Frivolously spending your hard-earned money is not going to make you happy sustainably. I’m not saying don’t splurge or treat yourself to something you want, ever, I’m just saying to look at where you might be wasting money or spending to feel better and make a conscious decision if you really want to trade 8 hours or a week of your life for this thing you’re about to buy. 

And third, become excellent at what you do and stand out from the crowd. When you stop overdrinking, take that mental clarity and use it to your advantage. You will stand apart from the rest. Your mind will be less foggy and your energy will be higher. You’ll be more alert and focused and able to aggregate more information than your overdrinking peers. Show that you are ready for more, give more, and when you know you’re worth it, ask for that raise and ensure you’re getting paid for what you’re worth. You have to state your case and ask for more to get more. They can say no, but they can also say yes. The more you make, the more you can invest and save. So as your personal income grows, so does your overall wealth. 

This is confidence and energy that you’re lacking when you overdrink, even if you think you’re not, you are. 

Okay, so thus far I’ve shared that your mood improves when you stop overdrinking, your potential grows, and you’re leaving money on the table, and not just the amount you’re spending on booze. So, last but not least #4 is relationships.

So it might not be surprising to hear that as your mood improves, so do your relationships. But this goes deeper than just intimate relationships. Yes intimacy improves but so do your social skills. When you stop overdrinking you think you’re going to have difficulty socializing and it might feel awkward at first. Hell, it might feel awkward for a while but as you expose yourself to more and more situations sans booze, you’re actually learning.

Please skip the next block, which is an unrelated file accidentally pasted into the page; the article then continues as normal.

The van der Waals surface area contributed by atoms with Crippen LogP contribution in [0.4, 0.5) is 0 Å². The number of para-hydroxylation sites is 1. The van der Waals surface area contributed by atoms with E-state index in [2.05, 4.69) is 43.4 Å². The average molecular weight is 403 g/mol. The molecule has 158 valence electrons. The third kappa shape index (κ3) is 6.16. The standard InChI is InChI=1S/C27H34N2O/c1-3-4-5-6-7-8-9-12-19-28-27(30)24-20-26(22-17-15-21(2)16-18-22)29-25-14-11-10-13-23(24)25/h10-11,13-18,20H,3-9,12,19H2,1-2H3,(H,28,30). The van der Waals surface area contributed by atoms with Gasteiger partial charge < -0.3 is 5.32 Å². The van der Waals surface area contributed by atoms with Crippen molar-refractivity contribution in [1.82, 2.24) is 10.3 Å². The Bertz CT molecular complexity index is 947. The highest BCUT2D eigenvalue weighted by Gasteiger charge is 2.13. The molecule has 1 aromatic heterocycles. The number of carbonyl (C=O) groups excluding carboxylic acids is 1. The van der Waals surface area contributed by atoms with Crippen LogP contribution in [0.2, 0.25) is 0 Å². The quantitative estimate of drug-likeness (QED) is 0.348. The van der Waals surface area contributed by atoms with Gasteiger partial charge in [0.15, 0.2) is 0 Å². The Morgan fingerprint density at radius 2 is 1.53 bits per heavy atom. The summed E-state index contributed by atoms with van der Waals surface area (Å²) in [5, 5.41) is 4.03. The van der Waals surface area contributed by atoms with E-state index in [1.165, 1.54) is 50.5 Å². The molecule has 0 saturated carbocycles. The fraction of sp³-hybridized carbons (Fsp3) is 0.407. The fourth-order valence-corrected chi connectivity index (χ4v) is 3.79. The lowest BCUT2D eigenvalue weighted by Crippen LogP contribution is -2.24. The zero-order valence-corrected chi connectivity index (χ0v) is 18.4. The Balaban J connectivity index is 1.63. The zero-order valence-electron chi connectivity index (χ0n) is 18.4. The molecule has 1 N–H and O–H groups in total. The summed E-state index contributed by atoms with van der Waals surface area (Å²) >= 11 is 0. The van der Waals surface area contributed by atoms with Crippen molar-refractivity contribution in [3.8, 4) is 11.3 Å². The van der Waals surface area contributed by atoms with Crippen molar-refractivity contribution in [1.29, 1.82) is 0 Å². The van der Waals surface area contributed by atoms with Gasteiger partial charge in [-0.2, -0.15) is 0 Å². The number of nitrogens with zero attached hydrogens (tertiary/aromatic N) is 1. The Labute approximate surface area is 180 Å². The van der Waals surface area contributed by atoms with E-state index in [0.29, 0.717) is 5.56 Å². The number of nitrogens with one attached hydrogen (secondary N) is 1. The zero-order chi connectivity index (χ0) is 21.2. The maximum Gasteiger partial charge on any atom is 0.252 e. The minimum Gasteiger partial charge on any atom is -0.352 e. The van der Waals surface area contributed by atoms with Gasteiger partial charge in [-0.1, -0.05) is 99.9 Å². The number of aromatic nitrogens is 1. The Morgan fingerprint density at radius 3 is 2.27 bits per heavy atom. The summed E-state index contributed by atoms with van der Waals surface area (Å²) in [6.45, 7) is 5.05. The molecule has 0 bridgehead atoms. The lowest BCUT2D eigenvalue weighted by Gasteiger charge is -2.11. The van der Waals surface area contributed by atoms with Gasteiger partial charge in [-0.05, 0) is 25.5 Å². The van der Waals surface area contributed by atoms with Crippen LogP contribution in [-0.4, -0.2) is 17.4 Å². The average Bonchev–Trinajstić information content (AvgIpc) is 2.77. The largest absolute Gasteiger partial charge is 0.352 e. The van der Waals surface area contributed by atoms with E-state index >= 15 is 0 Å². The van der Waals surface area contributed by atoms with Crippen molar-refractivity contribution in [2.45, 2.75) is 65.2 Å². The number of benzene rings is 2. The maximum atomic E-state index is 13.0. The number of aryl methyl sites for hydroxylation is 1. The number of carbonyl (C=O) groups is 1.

You’re learning how to socialize without alcohol. Your brain is building the skill and art of conversation, and interpretation, and analysis of body language and communication to a heightened level. Conversations that once seemed very boring may surprisingly interest you now. People that once seemed very boring may surprisingly interest you now. 

As you learn to hold conversations with all types of people from all different backgrounds, you may become fascinated with what you can learn just by asking someone a question about themselves…something you probably didn’t do that often beforehand or if you did, didn’t really listen to the response. You were likely pretty dismissive of people and once enough alcohol hit your bloodstream, you likely wouldn’t remember much conversation anyway. 

But when you stop overdrinking, you agree to be vulnerable. And when you allow more vulnerability, it allows you to get closer to other people. It allows you to connect more intimately and authentically. It also allows other people to do the same with you. You’ve removed your armor and can see for the first time that you feel weak in some areas that you need to build. And this allows you to see other people with more depth and appreciation. 

When you finally look in the mirror, sober, and not only see your flaws but love them and work on pushing yourself to do better, you appreciate the flaws in others as well. Your tolerance for others improves and you learn to relate better. And when you can relate, you can connect, which is vital to our overall well-being.

So there you have it, four hidden ways overdrinking can sabotage your life. It sabotages your moods, your potential, your wealth, and your relationships. So even if you already know alcohol is not a healthy choice, use these four opportunities as another form of motivation to stop overdrinking and start living.